"At the age of three, in 1832, Laura Bridgman contracted scarlet fever and lost her sight, her hearing, her sense of smell, and much of her sense of taste. Her family sent her to Dr. Samuel Gridley Howe at the New England Institute for the Education of the Blind, and by the age of 10, Laura was world-famous for her accomplishments (with admirers ranging from Charles Dickens to Dorothea Dix), and also a success story for Howe's teaching methods. Alexander, known for books about her own experiences as a blind person, presents a well-written and thoroughly researched biography of this remarkable woman, with numerous black-and-white photos (quality was hard to determine in the galley). There's little available on Bridgman for young readers, so this will be a welcome addition to many collections. An appended listing of Web sites and books will lead readers on to more."—Booklist

Children's Literature - Vicki Foote
This biography follows the life of Laura Bridgman, who became deaf and blind a few years after she was born in 1829 when she became ill with scarlet fever. She learned extensive things on her own and then began working with a doctor from the Perkins School for the Blind in Boston. Laura was able to learn the alphabet by feeling raised metal letters. Many of the chapters explain in detail some of the difficulties and successes in her education. There are numerous photographs of Laura and the methods she used that helped her read and write. She became famous for her achievements and worked with Anne Sullivan, who was teaching a young Helen Keller. This comprehensive biography was coauthored by Sally Alexander, who lost her sight at the age of twenty-six and began to have hearing problems a year later. In an afterword, she writes about how current opportunities and medical assistance compare with Laura's time. Included are source notes, a bibliography, websites, and an index. Reviewer: Vicki Foote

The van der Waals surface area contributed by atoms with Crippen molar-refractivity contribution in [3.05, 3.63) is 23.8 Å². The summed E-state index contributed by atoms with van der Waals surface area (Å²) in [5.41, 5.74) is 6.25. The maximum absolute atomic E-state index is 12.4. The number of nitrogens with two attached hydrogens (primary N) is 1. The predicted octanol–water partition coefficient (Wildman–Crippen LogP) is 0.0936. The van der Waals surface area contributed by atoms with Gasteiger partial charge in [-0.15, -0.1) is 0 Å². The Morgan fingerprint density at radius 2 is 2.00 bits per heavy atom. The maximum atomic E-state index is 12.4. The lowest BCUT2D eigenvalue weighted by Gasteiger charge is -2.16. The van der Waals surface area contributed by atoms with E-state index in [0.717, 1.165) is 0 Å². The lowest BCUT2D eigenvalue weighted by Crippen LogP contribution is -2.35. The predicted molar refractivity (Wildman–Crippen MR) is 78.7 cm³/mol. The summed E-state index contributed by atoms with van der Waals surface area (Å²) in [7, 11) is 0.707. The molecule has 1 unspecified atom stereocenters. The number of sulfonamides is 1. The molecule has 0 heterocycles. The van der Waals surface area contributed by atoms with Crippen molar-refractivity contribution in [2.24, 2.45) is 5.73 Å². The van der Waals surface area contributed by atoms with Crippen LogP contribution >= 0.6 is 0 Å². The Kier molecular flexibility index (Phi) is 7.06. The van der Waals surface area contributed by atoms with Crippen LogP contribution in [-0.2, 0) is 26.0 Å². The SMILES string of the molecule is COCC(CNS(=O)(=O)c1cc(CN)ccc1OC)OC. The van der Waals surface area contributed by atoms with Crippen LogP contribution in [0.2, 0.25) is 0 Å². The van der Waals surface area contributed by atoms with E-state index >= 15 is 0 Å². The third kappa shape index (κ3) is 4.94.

School Library Journal